A first-timer’s guide to Ciudad Perdida

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Sweat, some more sweat, and lots of heavy panting. Actually, there’s nothing sexy about hiking to Ciudad Perdida, the “Lost City,” a massive, Machu Picchu-esque archaeological site rediscovered in 1972. Yet, the intrepid set out daily to tackle the four-day journey, eager to photograph themselves atop the virtually unspoiled ruins of its past, ones that have won their rightful spot on the bucket lists of YOLO travelers. The expedition is a rather arduous one. Sort of uphill, both ways, sometimes in downpours, ala grampa storytelling style. But the payoff— Instagram jumping photos GO!— and its accompanying struggle are worthwhile. If only for your ego.

When it comes to the trek, there’s two sides to the story. You’ve got 1). a spectacular hike through the beautiful Sierra Nevadas to one of the most inaccessible and historically-intriguing sites in South America. And 2). a grueling test of will, complete with sweat baths and a pay-off that lasts approximately 1/8 of the trip. So then, is it worth it? Why yes, I believe it is. Ever been to Machu Picchu? I haven’t. But I hear it’s full of tourists. Like swarming with them. Ciudad Perdida is definitely not.

Unlike Machu Picchu, you can’t travel there on a bus or train. Yes, there will be other tour groups milling around but it’s a large complex. We were all able to get pictures, free of bystanders. I assume it’ll be awhile until this changes. But when it does, you can tell your grandkids how you had to transverse mountain peaks and chase turkeys off your bed in order to see a Lost City. Coolest old person ever.

You have your choice of companies, Expotour and Magic Tours being the most popular. Whichever you pick, they will all offer the same thing. You will sleep at the same camps. You will have the same hiking schedule. You will eat the same awesome food. You will see the same people every day. The trek is a well-oiled system that has been perfected in such a way that the poor guides described their sheer boredom with the routine. Pasta for dinner on night three? That is no surprise.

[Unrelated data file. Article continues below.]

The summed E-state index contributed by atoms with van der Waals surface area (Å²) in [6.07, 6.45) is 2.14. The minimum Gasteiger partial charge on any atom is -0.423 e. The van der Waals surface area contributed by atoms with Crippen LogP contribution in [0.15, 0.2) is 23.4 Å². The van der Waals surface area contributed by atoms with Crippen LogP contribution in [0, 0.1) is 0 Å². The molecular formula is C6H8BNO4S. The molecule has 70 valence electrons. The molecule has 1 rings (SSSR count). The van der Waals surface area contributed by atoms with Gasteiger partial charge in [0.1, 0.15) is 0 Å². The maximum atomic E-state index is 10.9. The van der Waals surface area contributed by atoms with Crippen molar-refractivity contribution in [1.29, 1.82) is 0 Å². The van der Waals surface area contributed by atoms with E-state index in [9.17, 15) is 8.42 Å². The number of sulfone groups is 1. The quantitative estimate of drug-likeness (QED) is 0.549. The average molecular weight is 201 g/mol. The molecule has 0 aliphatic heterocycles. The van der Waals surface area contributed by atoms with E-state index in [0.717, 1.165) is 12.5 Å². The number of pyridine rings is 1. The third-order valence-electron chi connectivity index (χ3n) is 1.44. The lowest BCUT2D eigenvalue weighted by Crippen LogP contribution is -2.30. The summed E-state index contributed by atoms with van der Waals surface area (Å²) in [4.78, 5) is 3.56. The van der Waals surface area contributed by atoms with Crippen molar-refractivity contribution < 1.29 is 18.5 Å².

Anyone can do the hike, trust me. Our guide has seen people as young as six and as old as 75 finish it. Plenty of people have dropped out, but as long as you’re in sort of shape, you’ll make it. Needless to say, the struggle is real. There’s a ton of hills. Some rivers to ford. Mud to slip through. It’s tough. Like walking for 8 hours a day toward a mirage that only appears on day three. As for the four, five, or six-day choice? I would have rather thrown myself off the actual ruins than do more than four days. We met some people at camps that were on the five-day plan, which seems to just imply extra rest time. For booze.

Here are some tips so you survive the elements in relative style:

  1. Go early in the year. Yes, I realize you may not have a choice in your travel plans. But the earlier you go, the more likely you’ll have a dry hike. And it’s cooler. Not that I was “cool” any step of the way but I didn’t suffer heatstroke.
  1. Don’t go in September. The whole trek closes for the month to a). let the forest take a breather and regrow; b). let shamans cleanse the woods of their stinky gringo (this was verbatim from our tour guide).
  1. Bring industrial strength earplugs and an eye mask. This is mostly necessary for Paradiso Camp on night two. The floorboards are incredibly squeaky, confused roosters freak out at 3 a.m., and nobody can find the light switch to turn it off.
  1. For malaria’s sake, just wear long tights or light pants. Even during the actual hiking. The only time I got bit by the clouds of mosquitoes was the one night I left my ankles exposed. Of course I doused myself in citronella and Deet in the vulnerable areas— and practically dipped my tights in the over-the-clothing stuff— but that won’t stop them. You need a barrier so they get lost and attack your friend.
  1. Just pack light in general. I managed with a small backpack but still had sore shoulders and back upon return. Dry clothes are worth the weight in gold but only to a certain point.
  1. Look up. Well, stop first —otherwise, risk certain death— and then look up. The actual Ciudad Perdida is beautiful but 95% of your trip will be the journey. The Sierra Nevadas are splendid on their own accord. I watched parakeets squabbling. Red ants deconstructing giant leaves. Vistas and butterflies and mules and turkeys and tadpoles.

And a “lessons learned” packing list:

  • 4 pairs of underwear
  • 2 pairs of socks
  • 3 sports bras (ladies)
  • 1 pair of shorts with tights underneath/ hiking pants
  • PJ pants for nighttime
  • Swimsuit
  • Mini soap and shampoo
  • Quick-dry towel
  • Sunscreen
  • 750% Deet
  • Camera
  • Money for beer/ snacks at camps
  • Hiking shoes
  • Medical tape
  • Earplugs and eye mask
  • Roll of toilet paper
  • Crocs or Croc-like shoes for camp, gross showers, and river crossings
  • Garbage bags for wet, dirty clothing and to cover backpack
  • Booze if you don’t drink beer

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